May 01, 2020
Countries are struggling to cope with the economic effects that rolling quarantine policies are causing. For a while, the SARS outbreak was a good guide post to follow when making economic predications, but the scale of Covid-19 is intensifying and prolonging economic turmoil.
- COVID-19 virus’ effect on the global economy has already surpassed that of SARS and MERS. Countries are locked down and stock markets have crashed. While still speculative, experts estimate a global recession that will continue into 2021.
- While experts can use historical patterns from SARS as a predictor of what might happen to China’s and the world’s economies, the scale and magnitude of COVID-19 make predictions significantly less clear.
- China’s economic size and position as the manufacturing hub in the world compounds the impact its shutdown is having on the world. Worldwide factories are starting to feel the effects of their Chinese suppliers’ inventories shortages.
Fear and panic over the consequences of COVID-19 are causing governments of all levels around the world to enact drastic containment efforts. As of March 16, the Centers for Disease Control and Prevention (CDC) in the United States has suggested an eight-week nationwide ban of gatherings of more than 50 people, while Denmark is closing its borders to visitors and calling back citizens traveling abroad. Spain, France, and Israel are on national lockdown, closing non-essential businesses and encouraging citizens to remain at home.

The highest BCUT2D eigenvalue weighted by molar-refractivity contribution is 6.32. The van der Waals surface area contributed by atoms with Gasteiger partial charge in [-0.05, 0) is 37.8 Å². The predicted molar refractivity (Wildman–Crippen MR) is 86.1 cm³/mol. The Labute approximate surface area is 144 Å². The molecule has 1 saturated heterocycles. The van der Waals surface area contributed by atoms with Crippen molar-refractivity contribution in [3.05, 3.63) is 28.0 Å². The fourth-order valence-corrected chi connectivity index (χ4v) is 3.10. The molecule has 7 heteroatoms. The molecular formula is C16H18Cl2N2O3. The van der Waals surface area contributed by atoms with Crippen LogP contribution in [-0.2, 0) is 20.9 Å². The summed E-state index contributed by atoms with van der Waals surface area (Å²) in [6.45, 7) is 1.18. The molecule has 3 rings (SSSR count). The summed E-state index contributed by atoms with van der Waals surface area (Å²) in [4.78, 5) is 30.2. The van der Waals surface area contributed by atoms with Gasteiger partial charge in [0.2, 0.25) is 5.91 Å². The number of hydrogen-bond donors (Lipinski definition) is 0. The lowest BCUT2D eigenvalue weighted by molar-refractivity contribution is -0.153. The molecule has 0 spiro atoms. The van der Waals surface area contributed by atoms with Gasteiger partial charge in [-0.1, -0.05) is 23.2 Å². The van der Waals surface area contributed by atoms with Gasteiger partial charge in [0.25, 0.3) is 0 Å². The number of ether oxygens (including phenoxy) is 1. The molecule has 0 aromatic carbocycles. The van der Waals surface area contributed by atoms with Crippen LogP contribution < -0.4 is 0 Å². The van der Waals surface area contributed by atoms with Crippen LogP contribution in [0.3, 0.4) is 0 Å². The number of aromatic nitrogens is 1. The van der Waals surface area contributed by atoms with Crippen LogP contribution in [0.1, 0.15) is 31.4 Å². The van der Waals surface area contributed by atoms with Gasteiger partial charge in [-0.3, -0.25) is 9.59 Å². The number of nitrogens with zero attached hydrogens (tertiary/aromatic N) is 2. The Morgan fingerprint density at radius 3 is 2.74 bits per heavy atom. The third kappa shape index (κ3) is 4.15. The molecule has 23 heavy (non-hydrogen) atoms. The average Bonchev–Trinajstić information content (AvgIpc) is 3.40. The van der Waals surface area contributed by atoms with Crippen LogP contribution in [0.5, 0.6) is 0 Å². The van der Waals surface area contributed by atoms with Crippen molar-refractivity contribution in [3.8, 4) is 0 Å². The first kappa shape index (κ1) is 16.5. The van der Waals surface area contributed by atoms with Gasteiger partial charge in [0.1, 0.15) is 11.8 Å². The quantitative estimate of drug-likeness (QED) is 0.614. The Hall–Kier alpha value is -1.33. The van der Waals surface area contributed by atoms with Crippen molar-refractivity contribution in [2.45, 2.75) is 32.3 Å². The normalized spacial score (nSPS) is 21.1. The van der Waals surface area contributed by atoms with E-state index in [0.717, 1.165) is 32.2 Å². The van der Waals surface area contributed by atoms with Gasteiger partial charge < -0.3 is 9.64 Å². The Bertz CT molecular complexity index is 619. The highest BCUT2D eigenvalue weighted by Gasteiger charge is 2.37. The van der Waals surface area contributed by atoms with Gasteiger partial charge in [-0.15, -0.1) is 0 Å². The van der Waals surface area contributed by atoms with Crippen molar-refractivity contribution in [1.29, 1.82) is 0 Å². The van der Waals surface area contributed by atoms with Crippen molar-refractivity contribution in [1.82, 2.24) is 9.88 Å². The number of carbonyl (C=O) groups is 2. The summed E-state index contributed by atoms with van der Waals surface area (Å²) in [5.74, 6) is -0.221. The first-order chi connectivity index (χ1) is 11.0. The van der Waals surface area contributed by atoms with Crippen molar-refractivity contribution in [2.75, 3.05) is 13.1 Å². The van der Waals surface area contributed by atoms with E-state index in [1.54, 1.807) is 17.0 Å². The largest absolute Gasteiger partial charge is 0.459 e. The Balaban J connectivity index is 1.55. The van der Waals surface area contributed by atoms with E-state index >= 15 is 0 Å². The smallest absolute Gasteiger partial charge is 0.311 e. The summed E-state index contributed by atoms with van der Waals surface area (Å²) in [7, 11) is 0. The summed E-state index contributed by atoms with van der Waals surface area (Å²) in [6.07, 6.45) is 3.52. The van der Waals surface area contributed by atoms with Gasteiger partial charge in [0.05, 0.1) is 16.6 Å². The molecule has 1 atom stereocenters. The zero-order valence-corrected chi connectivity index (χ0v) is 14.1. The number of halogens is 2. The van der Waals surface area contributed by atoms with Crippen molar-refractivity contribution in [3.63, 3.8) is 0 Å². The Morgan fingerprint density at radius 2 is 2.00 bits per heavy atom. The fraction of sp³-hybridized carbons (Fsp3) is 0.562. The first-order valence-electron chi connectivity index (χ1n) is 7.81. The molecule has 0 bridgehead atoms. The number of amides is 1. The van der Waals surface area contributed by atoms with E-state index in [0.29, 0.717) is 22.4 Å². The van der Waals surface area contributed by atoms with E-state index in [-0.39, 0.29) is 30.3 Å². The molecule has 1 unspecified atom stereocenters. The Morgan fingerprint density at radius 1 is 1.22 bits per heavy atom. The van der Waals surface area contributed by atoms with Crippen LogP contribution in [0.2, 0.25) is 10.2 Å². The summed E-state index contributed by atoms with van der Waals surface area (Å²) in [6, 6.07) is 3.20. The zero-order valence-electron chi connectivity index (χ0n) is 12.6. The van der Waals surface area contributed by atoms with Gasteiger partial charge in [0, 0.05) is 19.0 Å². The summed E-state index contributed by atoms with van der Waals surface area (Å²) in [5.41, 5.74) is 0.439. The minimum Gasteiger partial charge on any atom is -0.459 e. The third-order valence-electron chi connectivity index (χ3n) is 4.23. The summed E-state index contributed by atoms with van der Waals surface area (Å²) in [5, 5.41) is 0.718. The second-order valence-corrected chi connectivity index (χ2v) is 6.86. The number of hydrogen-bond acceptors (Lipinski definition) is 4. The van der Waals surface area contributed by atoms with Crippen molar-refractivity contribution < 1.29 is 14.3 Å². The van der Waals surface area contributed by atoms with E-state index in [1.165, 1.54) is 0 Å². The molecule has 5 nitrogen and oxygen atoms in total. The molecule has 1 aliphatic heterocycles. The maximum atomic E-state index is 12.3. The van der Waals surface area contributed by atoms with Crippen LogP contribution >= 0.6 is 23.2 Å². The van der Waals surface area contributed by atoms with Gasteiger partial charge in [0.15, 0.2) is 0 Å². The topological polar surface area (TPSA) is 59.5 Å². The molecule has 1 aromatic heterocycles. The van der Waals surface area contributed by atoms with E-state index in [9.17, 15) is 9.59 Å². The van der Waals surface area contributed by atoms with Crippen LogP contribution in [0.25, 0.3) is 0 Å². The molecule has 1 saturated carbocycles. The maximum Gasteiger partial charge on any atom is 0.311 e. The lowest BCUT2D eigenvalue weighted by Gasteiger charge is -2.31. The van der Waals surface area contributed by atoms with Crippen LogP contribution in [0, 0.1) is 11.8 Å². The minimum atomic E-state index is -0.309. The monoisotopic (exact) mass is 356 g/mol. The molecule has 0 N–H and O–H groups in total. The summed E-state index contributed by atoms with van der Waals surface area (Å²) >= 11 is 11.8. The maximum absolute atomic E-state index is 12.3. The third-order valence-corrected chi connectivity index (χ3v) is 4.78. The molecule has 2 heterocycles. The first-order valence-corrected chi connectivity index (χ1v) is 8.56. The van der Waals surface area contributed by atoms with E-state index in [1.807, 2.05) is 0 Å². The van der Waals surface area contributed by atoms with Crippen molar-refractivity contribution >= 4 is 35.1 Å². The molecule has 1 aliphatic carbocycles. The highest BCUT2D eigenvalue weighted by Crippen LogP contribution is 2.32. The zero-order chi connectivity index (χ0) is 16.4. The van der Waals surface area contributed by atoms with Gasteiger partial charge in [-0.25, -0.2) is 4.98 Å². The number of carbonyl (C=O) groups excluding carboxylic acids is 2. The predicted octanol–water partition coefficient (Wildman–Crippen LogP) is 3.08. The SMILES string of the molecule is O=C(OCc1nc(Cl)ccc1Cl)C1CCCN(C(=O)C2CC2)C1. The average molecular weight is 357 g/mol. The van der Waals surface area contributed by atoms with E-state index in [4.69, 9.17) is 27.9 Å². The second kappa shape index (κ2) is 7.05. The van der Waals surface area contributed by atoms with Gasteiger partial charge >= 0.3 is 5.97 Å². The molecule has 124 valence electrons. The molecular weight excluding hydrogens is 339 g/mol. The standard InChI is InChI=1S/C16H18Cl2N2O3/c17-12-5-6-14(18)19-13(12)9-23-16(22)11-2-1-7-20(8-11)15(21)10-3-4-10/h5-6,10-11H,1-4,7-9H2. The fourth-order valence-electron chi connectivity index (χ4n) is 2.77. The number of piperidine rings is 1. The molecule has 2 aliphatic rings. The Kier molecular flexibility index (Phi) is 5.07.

While the hope is that containment and lockdown efforts will lower transmission rates and perhaps snuff out the virus more expeditiously, it is believed that the economies already damaged by COVID-19 will not recover until into 2021. Chief among them are the manufacturing, tourism, and entertainment industries.
SARS as a Guidepost?
A common misconception among global citizens is that one’s health is the only concern when approaching virus prevention. While much is unknown about the virus, there is evidence to support that healthy middle-aged individuals will recover in full should they become infected. This is causing many to forgo prevention practices, entirely overlooking the impending economic effects of having a workforce unable to work.
Many economists look at the effect the 2003 SARS outbreak had on the Chinese and global economy, while there are some predictive patterns that could repeat, the SARS epidemic was not of similar scale as COVID-19 is. The two most important factors for this are the importance of China in the world’s economy and the actual spread of COVID-19 around the world.
Per the International Monetary Fund, in 2003, China was the 6th largest economy in the world by GDP and was on par with Italy and France at about 1/10th the size of the United States, which was the largest. In 2019, China was the 2nd largest economy in the world, behind only the United States and around 2.75x the size Japan, the 3rd largest. China’s importance to the global economy cannot be understated, and any degree of economic slowdown is critical.
While SARS did spread worldwide, it was relatively contained within Greater China, which meant that the economic effect was primarily within China. Even so, the epidemic was considered “contained” by the World Health Organization on July 5th 2003 and China’s economy rebounded to continue yearly growth from 2002. Chinese domestic tourism and retail sales spike after the outbreak was contained, buoying the overall economic growth.
In contrast, experts estimate that COVID-19 will result in a global recession for a few key reasons.
Focusing just on China, there is a greater dependency internationally on Chinese manufacturing. With most major factories relying on Chinese output, full lockdown on major manufacturing centers, such as in Hubei province, is causing a global supply chain shortage. Chinese manufacturers are and will continue to be unable to meet rising international demand while the Covid-19 pandemic remains uncontained. This disruption has a ripple effect across multiple major industries and may cause some small businesses to close.